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By Kristin Casler
featuring T. Markus Funk, Perkins Coie;
Katie Shay, International Corporate Accountability Roundtable --
The International Labour Organization estimates that nearly 21 million people are victims of forced labor. With world-wide attention focused on anti-trafficking efforts, does your company have a due-diligence plan that truly safeguards workers and your business interests?
Some third-party recruiters who supply workers overseas don’t think twice about forging documents, lying and paying bribes. Most likely, the less-than-scrupulous are lying to your compliance team about the legality of the workers they provide.
Skyrocketing prosecutions for Foreign Corrupt Practices Act violations have made anti-corruption compliance a chief priority for companies. Unfortunately, corruption can extend much further down the chain—to the hiring of workers—than many companies are prepared for.
“Although a business may feel a false sense of security because its employees comply—or, at least, are believed to comply—with its own internal codes and regulations, it still has exposure to serious lurking risks through its foreign transaction partners and subsidiaries,” said T. Markus Funk, founding Co-Chair of Perkins Coie’s Supply Chain Compliance Practice and co-author of Child Exploitation and Trafficking: Examining the Global Challenges and U.S. Responses (with U.S. District Judge Virginia Kendall).
State and federal governments recognize this risk and have generated a groundswell of laws and regulations to target it. A landmark executive order from President Obama went into effect March 1 strengthening protections against human trafficking in companies with federal contracts. Enforcement of the California Transparency in Supply Chains Act is imminent. And Congress has considered federal legislation that mirror’s California’s act, the Business Transparency in Trafficking and Slavery Act, which may yet reemerge.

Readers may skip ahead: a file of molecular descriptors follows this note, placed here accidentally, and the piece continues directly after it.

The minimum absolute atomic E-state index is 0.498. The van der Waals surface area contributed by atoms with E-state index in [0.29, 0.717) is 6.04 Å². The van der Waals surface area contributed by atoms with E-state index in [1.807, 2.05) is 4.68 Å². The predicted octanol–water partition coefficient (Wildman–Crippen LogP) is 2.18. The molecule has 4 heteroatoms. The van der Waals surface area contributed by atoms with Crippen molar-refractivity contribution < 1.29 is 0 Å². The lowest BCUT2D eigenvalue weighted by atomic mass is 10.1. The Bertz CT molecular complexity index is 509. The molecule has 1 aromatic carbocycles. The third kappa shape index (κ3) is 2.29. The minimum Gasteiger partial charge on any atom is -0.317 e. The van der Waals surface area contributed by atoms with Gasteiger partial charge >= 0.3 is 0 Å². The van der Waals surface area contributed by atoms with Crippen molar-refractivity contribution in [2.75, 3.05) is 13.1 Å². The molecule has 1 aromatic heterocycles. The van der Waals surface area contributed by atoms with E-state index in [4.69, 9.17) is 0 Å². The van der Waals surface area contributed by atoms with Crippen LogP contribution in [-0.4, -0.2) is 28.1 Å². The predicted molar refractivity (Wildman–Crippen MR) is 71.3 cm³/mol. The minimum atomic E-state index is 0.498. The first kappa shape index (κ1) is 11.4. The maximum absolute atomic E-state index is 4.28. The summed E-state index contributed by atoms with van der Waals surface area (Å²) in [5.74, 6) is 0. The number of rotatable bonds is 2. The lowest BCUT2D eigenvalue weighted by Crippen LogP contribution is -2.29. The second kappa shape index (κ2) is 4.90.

What this means is that companies expecting their compliance teams to address all of these issues in a coordinated fashion cannot continue to pursue one or two narrow areas of subject-matter expertise, or they may be left behind, Funk said.
Human Trafficking Business Model
A relatively small subgroup of foreign transaction partners—distributors, salespersons, agents, suppliers, etc.—typically generate the greatest compliance risk, Funk said. According to third-party manager Hiperos, 9 out of 10 anti-bribery and anti-corruption investigations involve third parties.
Most people envision human trafficking as women from China chained in a shipping container and destined for sex slavery. Such abhorrent activity may be a daily occurrence, but Funk pointed also to more traditional labor trafficking where a job recruiter makes “false promises to a potential ‘recruit’ about money to support his or her family and having a better life in order to lure the person into the recruiter’s web.”
It’s almost as if they follow a manual, said Katie Shay, Legal and Policy Coordinator for International Corporate Accountability Roundtable. The recruiter charges the worker a recruitment fee, travel costs and visa fees. They or the employer confiscates the worker’s travel documents. Then workers are forced to pay high rents for squalid conditions and to reimburse the recruiter for all of the fees.
“If they complain, they are threatened with violence or threats of deportation,” Shay said. “It amounts to debt bondage, and they can never get out.”
Much of this deception is facilitated by paying bribes to officials for documents, border crossings or simply for overlooking obvious schemes.
New Recruiting Strategies
While this type of recruiting has gone on for ages, it is magnified by the increasingly global economy and made easier by the Internet. Recruiters can perpetuate their deception and fraud anonymously without ever having initial direct contact with the worker, Funk said.
“We saw this as an emerging trend when I was the USDOJ Section Chief in Kosovo—and this is a worrying development that, if anything, is on the rise,” Funk said.
Another added twist is the marriage of recruiters and organized crime groups that have trans-national alliances, Funk said. These generally well-organized groups now rely on local contacts to provide safe houses; coordinate transportation; and obtain illegal immigration, residency and identification documents. For the local traffickers, affiliating with such organized criminal groups can also have tangible benefits for the independent traffickers. “Purely local or regional traffickers, in the past at least, simply did not have these business-enhancing capacities,” Funk said.